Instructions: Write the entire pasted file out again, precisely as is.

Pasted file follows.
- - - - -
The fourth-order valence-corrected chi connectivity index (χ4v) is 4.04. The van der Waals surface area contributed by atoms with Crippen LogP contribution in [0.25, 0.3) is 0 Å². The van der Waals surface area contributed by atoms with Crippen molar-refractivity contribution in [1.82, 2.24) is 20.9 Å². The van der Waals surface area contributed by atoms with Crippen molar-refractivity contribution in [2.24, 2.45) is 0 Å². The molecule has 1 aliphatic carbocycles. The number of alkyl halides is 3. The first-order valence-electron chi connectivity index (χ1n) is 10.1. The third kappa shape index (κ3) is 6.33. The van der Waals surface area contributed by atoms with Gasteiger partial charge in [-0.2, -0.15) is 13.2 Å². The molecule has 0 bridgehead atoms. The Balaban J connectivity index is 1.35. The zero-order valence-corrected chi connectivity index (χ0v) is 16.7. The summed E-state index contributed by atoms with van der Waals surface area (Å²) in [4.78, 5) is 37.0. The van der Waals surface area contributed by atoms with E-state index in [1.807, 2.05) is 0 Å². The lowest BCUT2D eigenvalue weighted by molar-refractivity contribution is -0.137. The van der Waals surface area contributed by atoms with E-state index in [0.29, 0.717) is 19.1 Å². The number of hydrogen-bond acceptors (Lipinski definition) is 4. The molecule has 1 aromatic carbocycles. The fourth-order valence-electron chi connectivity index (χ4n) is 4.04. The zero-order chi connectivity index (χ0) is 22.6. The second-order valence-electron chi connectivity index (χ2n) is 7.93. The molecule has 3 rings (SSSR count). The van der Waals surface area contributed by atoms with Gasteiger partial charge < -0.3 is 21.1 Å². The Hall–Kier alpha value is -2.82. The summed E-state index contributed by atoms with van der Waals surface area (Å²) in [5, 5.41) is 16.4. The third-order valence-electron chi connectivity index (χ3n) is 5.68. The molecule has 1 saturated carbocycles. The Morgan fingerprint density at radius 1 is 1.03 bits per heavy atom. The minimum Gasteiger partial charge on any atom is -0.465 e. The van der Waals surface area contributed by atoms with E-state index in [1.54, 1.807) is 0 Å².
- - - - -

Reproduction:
The fourth-order valence-corrected chi connectivity index (χ4v) is 4.04. The van der Waals surface area contributed by atoms with Crippen LogP contribution in [0.25, 0.3) is 0 Å². The van der Waals surface area contributed by atoms with Crippen molar-refractivity contribution in [1.82, 2.24) is 20.9 Å². The van der Waals surface area contributed by atoms with Crippen molar-refractivity contribution in [2.24, 2.45) is 0 Å². The molecule has 1 aliphatic carbocycles. The number of alkyl halides is 3. The first-order valence-electron chi connectivity index (χ1n) is 10.1. The third kappa shape index (κ3) is 6.33. The van der Waals surface area contributed by atoms with Gasteiger partial charge in [-0.2, -0.15) is 13.2 Å². The molecule has 0 bridgehead atoms. The Balaban J connectivity index is 1.35. The zero-order valence-corrected chi connectivity index (χ0v) is 16.7. The summed E-state index contributed by atoms with van der Waals surface area (Å²) in [4.78, 5) is 37.0. The van der Waals surface area contributed by atoms with E-state index in [1.807, 2.05) is 0 Å². The lowest BCUT2D eigenvalue weighted by molar-refractivity contribution is -0.137. The van der Waals surface area contributed by atoms with E-state index in [0.29, 0.717) is 19.1 Å². The number of hydrogen-bond acceptors (Lipinski definition) is 4. The molecule has 1 aromatic carbocycles. The fourth-order valence-electron chi connectivity index (χ4n) is 4.04. The zero-order chi connectivity index (χ0) is 22.6. The second-order valence-electron chi connectivity index (χ2n) is 7.93. The molecule has 3 rings (SSSR count). The van der Waals surface area contributed by atoms with Gasteiger partial charge < -0.3 is 21.1 Å². The Hall–Kier alpha value is -2.82. The summed E-state index contributed by atoms with van der Waals surface area (Å²) in [5, 5.41) is 16.4. The third-order valence-electron chi connectivity index (χ3n) is 5.68. The molecule has 1 saturated carbocycles. The Morgan fingerprint density at radius 1 is 1.03 bits per heavy atom. The minimum Gasteiger partial charge on any atom is -0.465 e. The van der Waals surface area contributed by atoms with E-state index in [1.54, 1.807) is 0 Å².